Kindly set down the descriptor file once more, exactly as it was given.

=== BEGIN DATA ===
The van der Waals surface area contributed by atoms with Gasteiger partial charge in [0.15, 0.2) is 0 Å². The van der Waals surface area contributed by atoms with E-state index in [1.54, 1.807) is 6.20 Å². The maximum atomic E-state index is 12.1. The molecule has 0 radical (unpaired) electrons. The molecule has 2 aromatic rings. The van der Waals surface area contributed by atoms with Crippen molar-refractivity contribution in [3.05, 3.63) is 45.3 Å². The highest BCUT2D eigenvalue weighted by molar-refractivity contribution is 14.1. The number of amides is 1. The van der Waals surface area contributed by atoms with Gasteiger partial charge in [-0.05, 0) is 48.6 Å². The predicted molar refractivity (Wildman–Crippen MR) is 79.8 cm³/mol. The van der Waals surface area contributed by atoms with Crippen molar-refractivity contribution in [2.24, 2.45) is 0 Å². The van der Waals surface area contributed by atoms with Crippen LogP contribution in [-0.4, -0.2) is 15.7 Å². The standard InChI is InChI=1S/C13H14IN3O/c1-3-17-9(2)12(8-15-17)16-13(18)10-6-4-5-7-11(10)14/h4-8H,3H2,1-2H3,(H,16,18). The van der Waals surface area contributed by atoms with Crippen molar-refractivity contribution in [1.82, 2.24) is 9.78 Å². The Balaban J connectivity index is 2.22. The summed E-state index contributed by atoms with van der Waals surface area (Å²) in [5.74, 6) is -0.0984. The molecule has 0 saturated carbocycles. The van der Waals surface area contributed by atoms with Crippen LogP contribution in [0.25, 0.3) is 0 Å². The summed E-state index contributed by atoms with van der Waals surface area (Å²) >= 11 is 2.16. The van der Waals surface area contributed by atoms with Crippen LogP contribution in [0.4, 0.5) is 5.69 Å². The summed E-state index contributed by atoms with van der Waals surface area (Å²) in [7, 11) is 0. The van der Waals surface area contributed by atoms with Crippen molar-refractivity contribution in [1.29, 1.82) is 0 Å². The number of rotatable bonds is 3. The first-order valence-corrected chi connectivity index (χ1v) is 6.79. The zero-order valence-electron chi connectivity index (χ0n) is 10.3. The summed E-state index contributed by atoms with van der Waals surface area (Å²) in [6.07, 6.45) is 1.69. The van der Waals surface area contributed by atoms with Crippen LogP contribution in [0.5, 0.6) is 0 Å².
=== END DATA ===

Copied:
The van der Waals surface area contributed by atoms with Gasteiger partial charge in [0.15, 0.2) is 0 Å². The van der Waals surface area contributed by atoms with E-state index in [1.54, 1.807) is 6.20 Å². The maximum atomic E-state index is 12.1. The molecule has 0 radical (unpaired) electrons. The molecule has 2 aromatic rings. The van der Waals surface area contributed by atoms with Crippen molar-refractivity contribution in [3.05, 3.63) is 45.3 Å². The highest BCUT2D eigenvalue weighted by molar-refractivity contribution is 14.1. The number of amides is 1. The van der Waals surface area contributed by atoms with Gasteiger partial charge in [-0.05, 0) is 48.6 Å². The predicted molar refractivity (Wildman–Crippen MR) is 79.8 cm³/mol. The van der Waals surface area contributed by atoms with Crippen molar-refractivity contribution in [2.24, 2.45) is 0 Å². The van der Waals surface area contributed by atoms with Crippen LogP contribution in [-0.4, -0.2) is 15.7 Å². The standard InChI is InChI=1S/C13H14IN3O/c1-3-17-9(2)12(8-15-17)16-13(18)10-6-4-5-7-11(10)14/h4-8H,3H2,1-2H3,(H,16,18). The van der Waals surface area contributed by atoms with Crippen molar-refractivity contribution in [1.82, 2.24) is 9.78 Å². The Balaban J connectivity index is 2.22. The summed E-state index contributed by atoms with van der Waals surface area (Å²) in [5.74, 6) is -0.0984. The molecule has 0 saturated carbocycles. The van der Waals surface area contributed by atoms with Crippen LogP contribution in [0.25, 0.3) is 0 Å². The summed E-state index contributed by atoms with van der Waals surface area (Å²) >= 11 is 2.16. The van der Waals surface area contributed by atoms with Crippen LogP contribution in [0.4, 0.5) is 5.69 Å². The summed E-state index contributed by atoms with van der Waals surface area (Å²) in [7, 11) is 0. The van der Waals surface area contributed by atoms with Crippen molar-refractivity contribution in [1.29, 1.82) is 0 Å². The number of rotatable bonds is 3. The first-order valence-corrected chi connectivity index (χ1v) is 6.79. The zero-order valence-electron chi connectivity index (χ0n) is 10.3. The summed E-state index contributed by atoms with van der Waals surface area (Å²) in [6.07, 6.45) is 1.69. The van der Waals surface area contributed by atoms with Crippen LogP contribution in [0.5, 0.6) is 0 Å².